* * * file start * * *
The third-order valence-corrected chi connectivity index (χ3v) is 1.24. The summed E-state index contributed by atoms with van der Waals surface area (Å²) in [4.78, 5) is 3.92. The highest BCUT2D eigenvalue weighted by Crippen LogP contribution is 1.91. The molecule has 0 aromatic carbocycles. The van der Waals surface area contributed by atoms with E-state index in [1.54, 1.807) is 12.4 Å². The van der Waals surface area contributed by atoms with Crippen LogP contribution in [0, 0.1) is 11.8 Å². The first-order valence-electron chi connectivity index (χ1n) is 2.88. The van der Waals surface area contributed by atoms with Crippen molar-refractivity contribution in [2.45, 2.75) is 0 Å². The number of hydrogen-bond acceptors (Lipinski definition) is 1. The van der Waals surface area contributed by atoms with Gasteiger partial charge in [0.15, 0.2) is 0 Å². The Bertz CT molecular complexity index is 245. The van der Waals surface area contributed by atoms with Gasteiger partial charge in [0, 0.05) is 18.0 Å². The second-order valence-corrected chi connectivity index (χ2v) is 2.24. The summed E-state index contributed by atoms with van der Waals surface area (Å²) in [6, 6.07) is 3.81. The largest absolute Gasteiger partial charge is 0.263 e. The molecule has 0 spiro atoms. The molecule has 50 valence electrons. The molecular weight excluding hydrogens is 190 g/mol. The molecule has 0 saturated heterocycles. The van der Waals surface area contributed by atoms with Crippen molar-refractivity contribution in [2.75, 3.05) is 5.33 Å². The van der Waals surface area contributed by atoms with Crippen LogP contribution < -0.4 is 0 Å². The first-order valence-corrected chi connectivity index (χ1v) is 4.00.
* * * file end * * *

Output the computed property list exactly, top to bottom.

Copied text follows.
The third-order valence-corrected chi connectivity index (χ3v) is 1.24. The summed E-state index contributed by atoms with van der Waals surface area (Å²) in [4.78, 5) is 3.92. The highest BCUT2D eigenvalue weighted by Crippen LogP contribution is 1.91. The molecule has 0 aromatic carbocycles. The van der Waals surface area contributed by atoms with E-state index in [1.54, 1.807) is 12.4 Å². The van der Waals surface area contributed by atoms with Crippen LogP contribution in [0, 0.1) is 11.8 Å². The first-order valence-electron chi connectivity index (χ1n) is 2.88. The van der Waals surface area contributed by atoms with Crippen molar-refractivity contribution in [2.45, 2.75) is 0 Å². The number of hydrogen-bond acceptors (Lipinski definition) is 1. The van der Waals surface area contributed by atoms with Gasteiger partial charge in [0.15, 0.2) is 0 Å². The Bertz CT molecular complexity index is 245. The van der Waals surface area contributed by atoms with Gasteiger partial charge in [0, 0.05) is 18.0 Å². The second-order valence-corrected chi connectivity index (χ2v) is 2.24. The summed E-state index contributed by atoms with van der Waals surface area (Å²) in [6, 6.07) is 3.81. The largest absolute Gasteiger partial charge is 0.263 e. The molecule has 0 spiro atoms. The molecule has 50 valence electrons. The molecular weight excluding hydrogens is 190 g/mol. The molecule has 0 saturated heterocycles. The van der Waals surface area contributed by atoms with Crippen molar-refractivity contribution in [2.75, 3.05) is 5.33 Å². The van der Waals surface area contributed by atoms with Crippen LogP contribution < -0.4 is 0 Å². The first-order valence-corrected chi connectivity index (χ1v) is 4.00.